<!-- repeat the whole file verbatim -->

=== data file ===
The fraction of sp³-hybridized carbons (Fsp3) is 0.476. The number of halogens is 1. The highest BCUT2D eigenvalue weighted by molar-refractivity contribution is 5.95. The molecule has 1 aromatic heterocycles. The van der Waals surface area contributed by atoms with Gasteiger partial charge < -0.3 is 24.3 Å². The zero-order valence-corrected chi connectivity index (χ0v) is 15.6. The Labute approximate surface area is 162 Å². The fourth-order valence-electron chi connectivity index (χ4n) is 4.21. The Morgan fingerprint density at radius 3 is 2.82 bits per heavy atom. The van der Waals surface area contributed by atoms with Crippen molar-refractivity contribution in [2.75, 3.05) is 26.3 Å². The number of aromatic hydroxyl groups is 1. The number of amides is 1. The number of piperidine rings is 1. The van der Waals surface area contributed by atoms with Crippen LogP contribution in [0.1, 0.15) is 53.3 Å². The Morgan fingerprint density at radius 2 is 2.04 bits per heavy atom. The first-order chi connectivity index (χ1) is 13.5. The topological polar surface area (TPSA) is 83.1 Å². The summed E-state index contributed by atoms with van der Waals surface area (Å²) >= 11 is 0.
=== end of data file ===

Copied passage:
The fraction of sp³-hybridized carbons (Fsp3) is 0.476. The number of halogens is 1. The highest BCUT2D eigenvalue weighted by molar-refractivity contribution is 5.95. The molecule has 1 aromatic heterocycles. The van der Waals surface area contributed by atoms with Gasteiger partial charge < -0.3 is 24.3 Å². The zero-order valence-corrected chi connectivity index (χ0v) is 15.6. The Labute approximate surface area is 162 Å². The fourth-order valence-electron chi connectivity index (χ4n) is 4.21. The Morgan fingerprint density at radius 3 is 2.82 bits per heavy atom. The van der Waals surface area contributed by atoms with Crippen molar-refractivity contribution in [2.75, 3.05) is 26.3 Å². The number of aromatic hydroxyl groups is 1. The number of amides is 1. The number of piperidine rings is 1. The van der Waals surface area contributed by atoms with Crippen LogP contribution in [0.1, 0.15) is 53.3 Å². The Morgan fingerprint density at radius 2 is 2.04 bits per heavy atom. The first-order chi connectivity index (χ1) is 13.5. The topological polar surface area (TPSA) is 83.1 Å². The summed E-state index contributed by atoms with van der Waals surface area (Å²) >= 11 is 0.